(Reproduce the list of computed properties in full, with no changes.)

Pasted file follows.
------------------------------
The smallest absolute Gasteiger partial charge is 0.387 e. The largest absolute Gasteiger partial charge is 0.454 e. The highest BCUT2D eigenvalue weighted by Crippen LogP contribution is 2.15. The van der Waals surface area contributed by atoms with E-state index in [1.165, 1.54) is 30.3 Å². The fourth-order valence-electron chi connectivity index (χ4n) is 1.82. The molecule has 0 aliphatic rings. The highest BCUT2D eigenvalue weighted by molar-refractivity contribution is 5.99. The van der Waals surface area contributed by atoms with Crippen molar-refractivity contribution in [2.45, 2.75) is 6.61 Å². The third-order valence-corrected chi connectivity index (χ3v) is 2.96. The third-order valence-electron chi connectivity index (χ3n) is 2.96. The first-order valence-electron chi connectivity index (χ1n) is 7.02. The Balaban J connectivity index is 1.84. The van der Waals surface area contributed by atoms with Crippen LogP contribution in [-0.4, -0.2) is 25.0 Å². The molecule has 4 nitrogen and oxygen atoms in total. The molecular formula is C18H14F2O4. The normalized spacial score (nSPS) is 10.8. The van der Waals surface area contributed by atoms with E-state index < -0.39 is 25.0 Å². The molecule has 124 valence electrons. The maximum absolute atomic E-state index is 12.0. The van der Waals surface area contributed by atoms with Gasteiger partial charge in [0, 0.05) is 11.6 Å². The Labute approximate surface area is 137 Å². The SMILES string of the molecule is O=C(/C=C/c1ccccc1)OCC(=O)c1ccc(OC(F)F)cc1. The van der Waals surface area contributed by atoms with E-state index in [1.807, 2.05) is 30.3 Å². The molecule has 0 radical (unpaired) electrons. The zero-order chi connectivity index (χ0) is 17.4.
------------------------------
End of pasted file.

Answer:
The smallest absolute Gasteiger partial charge is 0.387 e. The largest absolute Gasteiger partial charge is 0.454 e. The highest BCUT2D eigenvalue weighted by Crippen LogP contribution is 2.15. The van der Waals surface area contributed by atoms with E-state index in [1.165, 1.54) is 30.3 Å². The fourth-order valence-electron chi connectivity index (χ4n) is 1.82. The molecule has 0 aliphatic rings. The highest BCUT2D eigenvalue weighted by molar-refractivity contribution is 5.99. The van der Waals surface area contributed by atoms with Crippen molar-refractivity contribution in [2.45, 2.75) is 6.61 Å². The third-order valence-corrected chi connectivity index (χ3v) is 2.96. The third-order valence-electron chi connectivity index (χ3n) is 2.96. The first-order valence-electron chi connectivity index (χ1n) is 7.02. The Balaban J connectivity index is 1.84. The van der Waals surface area contributed by atoms with Crippen LogP contribution in [-0.4, -0.2) is 25.0 Å². The molecule has 4 nitrogen and oxygen atoms in total. The molecular formula is C18H14F2O4. The normalized spacial score (nSPS) is 10.8. The van der Waals surface area contributed by atoms with E-state index < -0.39 is 25.0 Å². The molecule has 124 valence electrons. The maximum absolute atomic E-state index is 12.0. The van der Waals surface area contributed by atoms with Gasteiger partial charge in [0, 0.05) is 11.6 Å². The Labute approximate surface area is 137 Å². The SMILES string of the molecule is O=C(/C=C/c1ccccc1)OCC(=O)c1ccc(OC(F)F)cc1. The van der Waals surface area contributed by atoms with E-state index in [1.807, 2.05) is 30.3 Å². The molecule has 0 radical (unpaired) electrons. The zero-order chi connectivity index (χ0) is 17.4.